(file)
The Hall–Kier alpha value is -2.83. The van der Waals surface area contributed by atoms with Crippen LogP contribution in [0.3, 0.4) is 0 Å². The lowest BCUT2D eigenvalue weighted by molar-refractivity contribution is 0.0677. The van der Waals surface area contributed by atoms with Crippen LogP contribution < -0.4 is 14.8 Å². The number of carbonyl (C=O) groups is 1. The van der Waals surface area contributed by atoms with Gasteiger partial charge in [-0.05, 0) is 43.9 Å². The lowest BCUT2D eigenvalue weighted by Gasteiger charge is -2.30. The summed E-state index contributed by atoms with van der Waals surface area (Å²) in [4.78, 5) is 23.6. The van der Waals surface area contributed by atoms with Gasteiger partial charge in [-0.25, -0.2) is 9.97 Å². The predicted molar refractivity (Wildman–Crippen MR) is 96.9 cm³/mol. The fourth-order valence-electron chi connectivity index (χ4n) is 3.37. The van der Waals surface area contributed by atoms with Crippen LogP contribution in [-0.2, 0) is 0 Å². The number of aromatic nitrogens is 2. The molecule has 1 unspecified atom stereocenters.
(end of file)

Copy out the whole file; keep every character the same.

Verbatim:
The Hall–Kier alpha value is -2.83. The van der Waals surface area contributed by atoms with Crippen LogP contribution in [0.3, 0.4) is 0 Å². The lowest BCUT2D eigenvalue weighted by molar-refractivity contribution is 0.0677. The van der Waals surface area contributed by atoms with Crippen LogP contribution < -0.4 is 14.8 Å². The number of carbonyl (C=O) groups is 1. The van der Waals surface area contributed by atoms with Gasteiger partial charge in [-0.05, 0) is 43.9 Å². The lowest BCUT2D eigenvalue weighted by Gasteiger charge is -2.30. The summed E-state index contributed by atoms with van der Waals surface area (Å²) in [4.78, 5) is 23.6. The van der Waals surface area contributed by atoms with Gasteiger partial charge in [-0.25, -0.2) is 9.97 Å². The predicted molar refractivity (Wildman–Crippen MR) is 96.9 cm³/mol. The fourth-order valence-electron chi connectivity index (χ4n) is 3.37. The van der Waals surface area contributed by atoms with Crippen LogP contribution in [-0.2, 0) is 0 Å². The number of aromatic nitrogens is 2. The molecule has 1 unspecified atom stereocenters.